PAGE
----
EC&I 834

Fabulous Feedback & Access/Equity : Online Prototype Considerations!

First of all, THANK YOU to everyone who has given me feedback – both in class and via the feedback form! As an educator, I am used to providing (copious amounts of) feedback but rarely receive it myself. I have especially found this feedback useful in relation to our topic of accessibility in an online course, as many of the feedback points were directly related to ways I can make my module more equitable for students. I appreciated the mix of complimentary and critical feedback that I received. It helped me feel confident about how my first module turned out, and it inspired me to make some significant changes to ensure my course prototype is it’s best version! As well, the feedback has helped my planning and development of my second module and with the overall final product that I am getting ready to share in a few short weeks! Eee!

My (fabulous) feedback summarized:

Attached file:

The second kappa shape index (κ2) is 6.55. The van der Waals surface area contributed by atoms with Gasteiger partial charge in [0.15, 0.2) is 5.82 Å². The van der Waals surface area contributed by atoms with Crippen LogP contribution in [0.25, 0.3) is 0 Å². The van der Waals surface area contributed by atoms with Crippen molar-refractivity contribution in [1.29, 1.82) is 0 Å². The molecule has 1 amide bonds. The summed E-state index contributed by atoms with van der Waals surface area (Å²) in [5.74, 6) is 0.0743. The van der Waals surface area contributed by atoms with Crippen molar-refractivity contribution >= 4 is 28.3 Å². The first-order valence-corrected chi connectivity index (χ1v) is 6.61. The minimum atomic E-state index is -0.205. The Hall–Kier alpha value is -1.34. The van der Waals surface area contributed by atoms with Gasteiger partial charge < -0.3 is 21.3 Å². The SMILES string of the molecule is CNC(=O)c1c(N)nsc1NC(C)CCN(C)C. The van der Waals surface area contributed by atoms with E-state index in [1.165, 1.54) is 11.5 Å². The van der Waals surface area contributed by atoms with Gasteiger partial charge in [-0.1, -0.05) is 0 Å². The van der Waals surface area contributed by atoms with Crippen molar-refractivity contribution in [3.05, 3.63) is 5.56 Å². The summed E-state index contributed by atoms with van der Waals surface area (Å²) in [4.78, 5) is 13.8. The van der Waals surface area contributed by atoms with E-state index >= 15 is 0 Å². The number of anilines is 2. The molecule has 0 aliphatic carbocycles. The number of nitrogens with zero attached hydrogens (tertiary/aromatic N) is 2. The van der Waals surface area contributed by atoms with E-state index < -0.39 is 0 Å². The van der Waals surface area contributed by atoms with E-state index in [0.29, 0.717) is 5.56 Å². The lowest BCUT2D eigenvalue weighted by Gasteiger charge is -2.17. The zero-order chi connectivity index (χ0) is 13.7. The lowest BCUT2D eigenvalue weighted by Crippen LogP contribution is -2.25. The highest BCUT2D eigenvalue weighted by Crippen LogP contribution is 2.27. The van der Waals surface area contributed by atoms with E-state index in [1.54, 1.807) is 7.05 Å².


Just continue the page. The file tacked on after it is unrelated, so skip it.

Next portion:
1 – Content related feedback : I received two different critiques of my module content, which initially surprised me. I expected solely tech-related feedback, so being questioned on some of my content choices was unexpected. My prototype focuses on fairy tales, and I talked about and included the words  ‘traditional fairy tales’ in the course description and within the first module. When a peer questioned – “What does traditional fairy tale mean? Who’s tradition are you talking about?” I was momentarily speechless. This peer continued to suggest that the term ‘traditional’ holds a varied significance to each individual and students, from diverse backgrounds, would have their own view of what a traditional tale meant to them. I realized what I was referring to as traditional, was actually well-known popular/mainstream North American (mostly European-based) fairy tales, that I (as a white settler, from SK) considered to be traditional. I immediately began to alter my module to ensure I was including a diverse range of fairy tales, from different countries, that presented diversity and varied cultural fairy tales. I am no longer using the term ‘traditional fairy tales’ in my module due to the narrow representation it infers. I am also considering how I can promote student diversity through sharing of each individual’s background through the stories THEY consider ‘traditional’ and have been exposed to in their lives. I think these discussions would be meaningful at the beginning of my module, during an in-class discussion, to kick-off the unit! The second content related feedback was on the content of story elements that I am focusing on; a peer suggested that further pre-teaching of these elements might be necessary before having students engage in a module that assumes their understanding of the elements of a general story, and specifically a fairy tale. I am still deciding whether I will add an extra instructional piece to this module or create a module to precede this one, through which students can review these topics to ensure understanding in this one.